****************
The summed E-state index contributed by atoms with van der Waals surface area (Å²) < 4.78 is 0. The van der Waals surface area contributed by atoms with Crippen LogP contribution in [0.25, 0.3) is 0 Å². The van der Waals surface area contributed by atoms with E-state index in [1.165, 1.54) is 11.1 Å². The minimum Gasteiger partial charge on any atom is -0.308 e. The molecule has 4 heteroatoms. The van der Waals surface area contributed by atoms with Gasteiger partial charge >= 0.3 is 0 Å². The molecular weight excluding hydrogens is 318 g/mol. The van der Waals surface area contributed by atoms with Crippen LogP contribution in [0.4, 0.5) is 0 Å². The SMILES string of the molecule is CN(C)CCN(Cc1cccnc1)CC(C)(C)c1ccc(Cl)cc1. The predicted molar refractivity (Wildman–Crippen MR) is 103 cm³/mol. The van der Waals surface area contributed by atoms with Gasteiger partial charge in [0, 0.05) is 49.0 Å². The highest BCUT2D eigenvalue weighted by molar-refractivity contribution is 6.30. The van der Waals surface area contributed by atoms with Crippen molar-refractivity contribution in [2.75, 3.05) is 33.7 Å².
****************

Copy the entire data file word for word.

The summed E-state index contributed by atoms with van der Waals surface area (Å²) < 4.78 is 0. The van der Waals surface area contributed by atoms with Crippen LogP contribution in [0.25, 0.3) is 0 Å². The van der Waals surface area contributed by atoms with E-state index in [1.165, 1.54) is 11.1 Å². The minimum Gasteiger partial charge on any atom is -0.308 e. The molecule has 4 heteroatoms. The van der Waals surface area contributed by atoms with Gasteiger partial charge >= 0.3 is 0 Å². The molecular weight excluding hydrogens is 318 g/mol. The van der Waals surface area contributed by atoms with Crippen LogP contribution in [0.4, 0.5) is 0 Å². The SMILES string of the molecule is CN(C)CCN(Cc1cccnc1)CC(C)(C)c1ccc(Cl)cc1. The predicted molar refractivity (Wildman–Crippen MR) is 103 cm³/mol. The van der Waals surface area contributed by atoms with Gasteiger partial charge in [0, 0.05) is 49.0 Å². The highest BCUT2D eigenvalue weighted by molar-refractivity contribution is 6.30. The van der Waals surface area contributed by atoms with Crippen molar-refractivity contribution in [2.75, 3.05) is 33.7 Å².